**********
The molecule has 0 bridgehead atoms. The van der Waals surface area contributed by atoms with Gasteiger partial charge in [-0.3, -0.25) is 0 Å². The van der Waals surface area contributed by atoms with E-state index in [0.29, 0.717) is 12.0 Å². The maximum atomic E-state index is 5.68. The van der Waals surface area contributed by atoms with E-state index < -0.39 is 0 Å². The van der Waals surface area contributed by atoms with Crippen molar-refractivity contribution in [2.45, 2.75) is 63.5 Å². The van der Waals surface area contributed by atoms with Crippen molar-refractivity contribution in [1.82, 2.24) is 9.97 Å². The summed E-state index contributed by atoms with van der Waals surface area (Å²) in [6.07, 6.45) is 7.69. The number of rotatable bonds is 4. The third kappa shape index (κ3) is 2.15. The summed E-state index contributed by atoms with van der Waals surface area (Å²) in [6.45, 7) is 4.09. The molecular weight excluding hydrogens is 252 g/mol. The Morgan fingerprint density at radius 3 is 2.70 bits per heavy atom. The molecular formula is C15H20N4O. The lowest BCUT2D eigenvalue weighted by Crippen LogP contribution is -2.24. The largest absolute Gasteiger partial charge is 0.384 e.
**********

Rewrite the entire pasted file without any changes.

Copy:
The molecule has 0 bridgehead atoms. The van der Waals surface area contributed by atoms with Gasteiger partial charge in [-0.3, -0.25) is 0 Å². The van der Waals surface area contributed by atoms with E-state index in [0.29, 0.717) is 12.0 Å². The maximum atomic E-state index is 5.68. The van der Waals surface area contributed by atoms with E-state index < -0.39 is 0 Å². The van der Waals surface area contributed by atoms with Crippen molar-refractivity contribution in [2.45, 2.75) is 63.5 Å². The van der Waals surface area contributed by atoms with Crippen molar-refractivity contribution in [1.82, 2.24) is 9.97 Å². The summed E-state index contributed by atoms with van der Waals surface area (Å²) in [6.07, 6.45) is 7.69. The number of rotatable bonds is 4. The third kappa shape index (κ3) is 2.15. The summed E-state index contributed by atoms with van der Waals surface area (Å²) in [6.45, 7) is 4.09. The molecular weight excluding hydrogens is 252 g/mol. The Morgan fingerprint density at radius 3 is 2.70 bits per heavy atom. The molecular formula is C15H20N4O. The lowest BCUT2D eigenvalue weighted by Crippen LogP contribution is -2.24. The largest absolute Gasteiger partial charge is 0.384 e.